It is well-established that the most effective communicators look people directly in the eye when they speak. So does it follow that the most effective advertisements would feature models looking directly into the camera?
Not necessarily, according to a new paper from Vanessa Patrick, associate dean for research and professor of marketing at the University of Houston’s C.T. Bauer College of Business. Her research, to be published in the Journal of Consumer Research, found that an averted gaze is much more powerful when an ad aims to convey how people might feel using a product, while a direct gaze is more powerful in ads that seek to inform, or convey a product’s more functional features.
The importance of gaze direction in interpersonal interactions is something Dr. Patrick says she has been pondering for the past few years. “In a conversation or any other interpersonal interaction, we interpret that visual cue of eye contact as a sign of confidence and competence,” the professor says. “And when a person looks away as they speak, we consider them to be shifty and untrustworthy.”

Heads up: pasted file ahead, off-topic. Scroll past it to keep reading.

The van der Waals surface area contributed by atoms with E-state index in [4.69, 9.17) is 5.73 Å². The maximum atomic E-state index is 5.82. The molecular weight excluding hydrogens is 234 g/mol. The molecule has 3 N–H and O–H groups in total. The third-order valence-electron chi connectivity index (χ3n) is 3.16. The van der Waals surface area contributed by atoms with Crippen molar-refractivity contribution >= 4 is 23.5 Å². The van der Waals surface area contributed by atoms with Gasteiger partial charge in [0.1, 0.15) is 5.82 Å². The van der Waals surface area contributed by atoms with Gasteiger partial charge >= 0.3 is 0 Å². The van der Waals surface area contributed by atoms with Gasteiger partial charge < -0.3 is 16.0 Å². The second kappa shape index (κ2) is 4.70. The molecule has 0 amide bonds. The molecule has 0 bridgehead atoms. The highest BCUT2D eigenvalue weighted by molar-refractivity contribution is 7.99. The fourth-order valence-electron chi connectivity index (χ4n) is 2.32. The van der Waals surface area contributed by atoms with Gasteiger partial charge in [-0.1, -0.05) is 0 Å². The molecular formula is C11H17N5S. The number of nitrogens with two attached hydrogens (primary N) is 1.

As a marketing researcher and former advertising executive, Dr. Patrick wanted to know if people had the same response to gaze direction when viewing ads.
In their paper, Dr. Patrick and co-author Rita Ngoc To draw on social psychology’s narrative transportation theory, which suggests that when people get lost in a visual narrative, that story can shape their attitudes. For centuries, painters and performance-art directors have had their subjects avert their gaze to enhance the audience’s absorption into the narrative. More recently, marketing researchers have established that when observers feel transported while viewing advertisements, they tend to respond to those ads favorably. Until now, however, no research had been conducted to determine what affect an ad model’s gaze has on whether viewers feel transported.